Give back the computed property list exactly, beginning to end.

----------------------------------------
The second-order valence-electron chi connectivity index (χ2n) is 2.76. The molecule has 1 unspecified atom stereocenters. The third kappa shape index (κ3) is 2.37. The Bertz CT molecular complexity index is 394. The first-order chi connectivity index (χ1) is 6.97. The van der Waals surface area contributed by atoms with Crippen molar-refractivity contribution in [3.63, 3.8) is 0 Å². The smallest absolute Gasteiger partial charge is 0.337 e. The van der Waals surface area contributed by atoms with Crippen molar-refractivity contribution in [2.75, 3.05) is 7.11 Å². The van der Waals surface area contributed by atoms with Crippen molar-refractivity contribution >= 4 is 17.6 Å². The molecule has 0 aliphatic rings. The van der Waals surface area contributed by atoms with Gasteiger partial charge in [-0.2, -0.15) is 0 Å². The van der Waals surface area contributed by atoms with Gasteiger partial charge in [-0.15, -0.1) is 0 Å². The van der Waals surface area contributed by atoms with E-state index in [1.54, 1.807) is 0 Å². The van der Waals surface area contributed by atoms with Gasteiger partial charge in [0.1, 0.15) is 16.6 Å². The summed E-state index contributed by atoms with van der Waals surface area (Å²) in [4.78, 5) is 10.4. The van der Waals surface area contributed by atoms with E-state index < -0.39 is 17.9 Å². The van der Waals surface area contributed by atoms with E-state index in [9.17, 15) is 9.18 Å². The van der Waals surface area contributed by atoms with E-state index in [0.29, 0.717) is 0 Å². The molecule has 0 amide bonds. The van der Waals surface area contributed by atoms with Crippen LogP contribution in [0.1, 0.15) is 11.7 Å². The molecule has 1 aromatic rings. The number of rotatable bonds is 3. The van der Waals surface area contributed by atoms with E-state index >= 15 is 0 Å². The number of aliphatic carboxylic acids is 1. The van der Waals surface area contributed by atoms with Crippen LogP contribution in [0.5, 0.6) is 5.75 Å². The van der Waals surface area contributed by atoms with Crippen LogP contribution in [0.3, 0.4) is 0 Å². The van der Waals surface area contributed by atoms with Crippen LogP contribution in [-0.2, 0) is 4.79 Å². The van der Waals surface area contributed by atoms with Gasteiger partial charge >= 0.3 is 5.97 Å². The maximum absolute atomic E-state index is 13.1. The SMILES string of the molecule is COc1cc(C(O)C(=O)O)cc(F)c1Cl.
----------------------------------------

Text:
The second-order valence-electron chi connectivity index (χ2n) is 2.76. The molecule has 1 unspecified atom stereocenters. The third kappa shape index (κ3) is 2.37. The Bertz CT molecular complexity index is 394. The first-order chi connectivity index (χ1) is 6.97. The van der Waals surface area contributed by atoms with Crippen molar-refractivity contribution in [3.63, 3.8) is 0 Å². The smallest absolute Gasteiger partial charge is 0.337 e. The van der Waals surface area contributed by atoms with Crippen molar-refractivity contribution in [2.75, 3.05) is 7.11 Å². The van der Waals surface area contributed by atoms with Crippen molar-refractivity contribution >= 4 is 17.6 Å². The molecule has 0 aliphatic rings. The van der Waals surface area contributed by atoms with Gasteiger partial charge in [-0.2, -0.15) is 0 Å². The van der Waals surface area contributed by atoms with Gasteiger partial charge in [-0.15, -0.1) is 0 Å². The van der Waals surface area contributed by atoms with E-state index in [1.54, 1.807) is 0 Å². The van der Waals surface area contributed by atoms with Gasteiger partial charge in [0.1, 0.15) is 16.6 Å². The summed E-state index contributed by atoms with van der Waals surface area (Å²) in [4.78, 5) is 10.4. The van der Waals surface area contributed by atoms with E-state index < -0.39 is 17.9 Å². The van der Waals surface area contributed by atoms with E-state index in [9.17, 15) is 9.18 Å². The van der Waals surface area contributed by atoms with E-state index in [0.29, 0.717) is 0 Å². The molecule has 0 amide bonds. The van der Waals surface area contributed by atoms with Crippen LogP contribution in [0.1, 0.15) is 11.7 Å². The molecule has 1 aromatic rings. The number of rotatable bonds is 3. The van der Waals surface area contributed by atoms with E-state index >= 15 is 0 Å². The number of aliphatic carboxylic acids is 1. The van der Waals surface area contributed by atoms with Crippen LogP contribution in [0.5, 0.6) is 5.75 Å². The van der Waals surface area contributed by atoms with Crippen LogP contribution in [0.3, 0.4) is 0 Å². The van der Waals surface area contributed by atoms with Crippen LogP contribution in [-0.2, 0) is 4.79 Å². The van der Waals surface area contributed by atoms with Gasteiger partial charge >= 0.3 is 5.97 Å². The maximum absolute atomic E-state index is 13.1. The SMILES string of the molecule is COc1cc(C(O)C(=O)O)cc(F)c1Cl.